Archive for December 17th, 2004

People have long memories.

I was looking at a Daily Telegraph questionnaire this morning. And in it they asked the public about Conservatives and their honesty. 20% thought the Conservatives were honest, 57% thought they weren’t honest and 24% said they didn’t know. Yes, I know they all add up to 101% but newspaper journalists aren’t so numerate as we specialist journalists!

Since Margaret Thatcher was kicked out, not by the public, but by the Tory high command, we have had Hague (Don’t be vague ask for – for anyone who remembers the whiskey adverts of the sixties). Then there was John Major – I had to think a bit before I could remember his name. He was closely followed by the twins, Ian & Duncan Smith (Thanks for that Paul Merton). Now there is someone with a bit of the night about him, as Ann Widdercombe once said, yes – Michael Howard. Four leaders of the opposition and they still can’t get things right.

I have a theory that the public still remember the nasty vicious way the Tories treated Margaret Thatcher after she had done so much for them!

I have friends across the whole political spectrum and even some of my rather leftish friends say they thought it was terrible the way she was dispatched. Even though they hated her like poison.

Even I thought she was getting on a bit but she should never be treated in such a way. I mean I wouldn’t even treat Portillo like that.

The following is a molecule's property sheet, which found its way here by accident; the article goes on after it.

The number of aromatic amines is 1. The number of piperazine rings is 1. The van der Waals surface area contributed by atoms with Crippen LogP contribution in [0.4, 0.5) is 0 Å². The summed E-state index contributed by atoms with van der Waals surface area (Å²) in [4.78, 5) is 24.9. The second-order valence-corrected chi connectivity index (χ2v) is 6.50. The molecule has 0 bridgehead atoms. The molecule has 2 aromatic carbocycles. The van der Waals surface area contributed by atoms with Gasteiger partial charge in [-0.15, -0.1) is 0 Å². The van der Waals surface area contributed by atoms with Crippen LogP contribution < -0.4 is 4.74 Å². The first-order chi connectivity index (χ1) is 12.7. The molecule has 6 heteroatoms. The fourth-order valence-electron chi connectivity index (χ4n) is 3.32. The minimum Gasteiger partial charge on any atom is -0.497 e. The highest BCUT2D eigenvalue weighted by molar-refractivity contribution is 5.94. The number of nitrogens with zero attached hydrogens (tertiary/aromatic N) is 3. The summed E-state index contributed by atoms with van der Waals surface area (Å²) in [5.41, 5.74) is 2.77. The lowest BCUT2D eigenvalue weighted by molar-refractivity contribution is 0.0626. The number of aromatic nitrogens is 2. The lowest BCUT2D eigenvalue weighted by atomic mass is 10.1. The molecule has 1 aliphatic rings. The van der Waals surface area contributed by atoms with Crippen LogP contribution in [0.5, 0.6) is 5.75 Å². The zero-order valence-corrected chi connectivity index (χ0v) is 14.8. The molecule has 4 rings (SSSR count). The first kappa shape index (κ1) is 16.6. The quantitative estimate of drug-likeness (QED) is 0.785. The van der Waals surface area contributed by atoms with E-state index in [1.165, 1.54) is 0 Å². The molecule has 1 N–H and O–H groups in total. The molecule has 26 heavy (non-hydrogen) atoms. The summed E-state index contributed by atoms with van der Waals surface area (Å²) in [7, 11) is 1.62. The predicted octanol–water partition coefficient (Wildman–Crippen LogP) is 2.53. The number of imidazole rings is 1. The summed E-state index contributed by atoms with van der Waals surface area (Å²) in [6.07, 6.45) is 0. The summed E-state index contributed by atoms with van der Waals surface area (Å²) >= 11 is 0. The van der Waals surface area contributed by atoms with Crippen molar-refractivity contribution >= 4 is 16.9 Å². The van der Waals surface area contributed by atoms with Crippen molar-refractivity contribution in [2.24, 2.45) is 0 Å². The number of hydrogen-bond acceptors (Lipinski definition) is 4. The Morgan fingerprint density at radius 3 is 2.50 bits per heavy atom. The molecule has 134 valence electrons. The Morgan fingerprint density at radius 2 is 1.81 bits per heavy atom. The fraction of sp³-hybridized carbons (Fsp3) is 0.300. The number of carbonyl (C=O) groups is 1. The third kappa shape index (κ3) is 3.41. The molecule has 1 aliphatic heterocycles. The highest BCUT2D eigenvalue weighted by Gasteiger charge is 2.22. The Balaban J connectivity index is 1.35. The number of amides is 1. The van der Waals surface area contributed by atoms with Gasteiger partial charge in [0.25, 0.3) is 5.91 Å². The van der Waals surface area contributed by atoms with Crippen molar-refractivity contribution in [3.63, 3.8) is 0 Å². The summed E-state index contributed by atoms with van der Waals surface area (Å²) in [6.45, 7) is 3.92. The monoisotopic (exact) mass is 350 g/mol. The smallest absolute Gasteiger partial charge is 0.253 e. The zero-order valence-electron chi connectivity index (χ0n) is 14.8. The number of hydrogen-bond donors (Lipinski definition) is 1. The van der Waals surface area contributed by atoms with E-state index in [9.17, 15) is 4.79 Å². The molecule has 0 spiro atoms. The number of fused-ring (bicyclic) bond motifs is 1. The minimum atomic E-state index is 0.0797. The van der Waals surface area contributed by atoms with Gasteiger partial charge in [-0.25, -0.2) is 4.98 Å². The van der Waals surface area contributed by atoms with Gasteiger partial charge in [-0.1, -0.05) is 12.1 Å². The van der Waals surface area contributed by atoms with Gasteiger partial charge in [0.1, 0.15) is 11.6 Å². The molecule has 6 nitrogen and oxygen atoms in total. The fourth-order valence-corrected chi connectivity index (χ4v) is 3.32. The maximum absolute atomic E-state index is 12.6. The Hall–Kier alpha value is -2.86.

The last conservative I ever voted for was Margaret Thatcher. I was a young conservative in my youth, even a (bar) committee member! I had always been a conservative until that awful day when she left Downing Street for the last time.

My feelings now? I would never vote for any conservative again in this life. Not just because of that, but because, like labour, they have taken us deeper and deeper into the EU.

Andrew

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People never read e-mails properly

Have you ever noticed how people never read e-mails? They used to be bad enough with letters, but now, with e-mails, it is almost impossible to get your message across.

I have developed a routine when writing e-mails. I have a paragraph at first stating what this e-mail is about. I then use CAPITAL letters as a one word caption to describe what I am saying. Finally I sum up with what action I want to take. I give as an example…



Dear …

This e-mail is a request for information and I hope your sales department can answer my three questions below.

PREAMBLE

I hope to buy your super fur-lined widget over the next week or two.

QUESTION ONE

Please could you tell me what sort of fur you use???

QUESTION TWO

Please could you tell me whether there is a reduction for a quantity purchase of a dozen???

QUESTION THREE

I would like to pay for these items with an American Express credit card, please could you tell me whether you accept these cards???

ACTION TO TAKE

Please could you answer these questions and reply to me by e-mail. As soon as I have all the information I will consider placing my order.



OK, I know you may think this is over the top, but it really works. I notice it works a little better if I add three question marks after each question.

For ordinary letters by e-mai, keep it to one sentence paragraphs as much as possible.

I try to use short paragraphs on this blog so as to make the material easy to read and digest.

If you lump all your questions together, your recipient will copy the practice of politicians and answer only the question they find the easiest.

I would like to thank PK for giving me the idea for this particulat blog.

Andrew

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